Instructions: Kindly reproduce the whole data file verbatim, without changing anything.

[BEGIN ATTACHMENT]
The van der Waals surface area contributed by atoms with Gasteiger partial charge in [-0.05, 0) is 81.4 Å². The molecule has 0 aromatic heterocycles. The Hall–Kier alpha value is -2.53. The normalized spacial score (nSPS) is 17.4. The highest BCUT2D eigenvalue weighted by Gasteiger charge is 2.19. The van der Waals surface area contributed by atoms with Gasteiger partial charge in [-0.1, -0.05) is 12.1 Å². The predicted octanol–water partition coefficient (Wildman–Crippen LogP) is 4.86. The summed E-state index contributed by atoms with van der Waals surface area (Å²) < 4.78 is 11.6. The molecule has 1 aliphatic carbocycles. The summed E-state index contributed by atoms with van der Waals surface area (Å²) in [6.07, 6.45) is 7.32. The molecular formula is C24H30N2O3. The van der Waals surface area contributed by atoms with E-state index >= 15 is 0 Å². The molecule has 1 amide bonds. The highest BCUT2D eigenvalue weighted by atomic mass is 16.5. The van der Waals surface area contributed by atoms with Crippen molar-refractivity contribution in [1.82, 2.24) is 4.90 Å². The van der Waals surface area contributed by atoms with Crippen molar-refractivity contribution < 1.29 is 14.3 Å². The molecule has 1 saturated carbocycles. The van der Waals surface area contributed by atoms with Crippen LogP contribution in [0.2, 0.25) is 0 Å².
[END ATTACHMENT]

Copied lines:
The van der Waals surface area contributed by atoms with Gasteiger partial charge in [-0.05, 0) is 81.4 Å². The molecule has 0 aromatic heterocycles. The Hall–Kier alpha value is -2.53. The normalized spacial score (nSPS) is 17.4. The highest BCUT2D eigenvalue weighted by Gasteiger charge is 2.19. The van der Waals surface area contributed by atoms with Gasteiger partial charge in [-0.1, -0.05) is 12.1 Å². The predicted octanol–water partition coefficient (Wildman–Crippen LogP) is 4.86. The summed E-state index contributed by atoms with van der Waals surface area (Å²) < 4.78 is 11.6. The molecule has 1 aliphatic carbocycles. The summed E-state index contributed by atoms with van der Waals surface area (Å²) in [6.07, 6.45) is 7.32. The molecular formula is C24H30N2O3. The van der Waals surface area contributed by atoms with E-state index >= 15 is 0 Å². The molecule has 1 amide bonds. The highest BCUT2D eigenvalue weighted by atomic mass is 16.5. The van der Waals surface area contributed by atoms with Crippen molar-refractivity contribution in [1.82, 2.24) is 4.90 Å². The van der Waals surface area contributed by atoms with Crippen molar-refractivity contribution < 1.29 is 14.3 Å². The molecule has 1 saturated carbocycles. The van der Waals surface area contributed by atoms with Crippen LogP contribution in [0.2, 0.25) is 0 Å².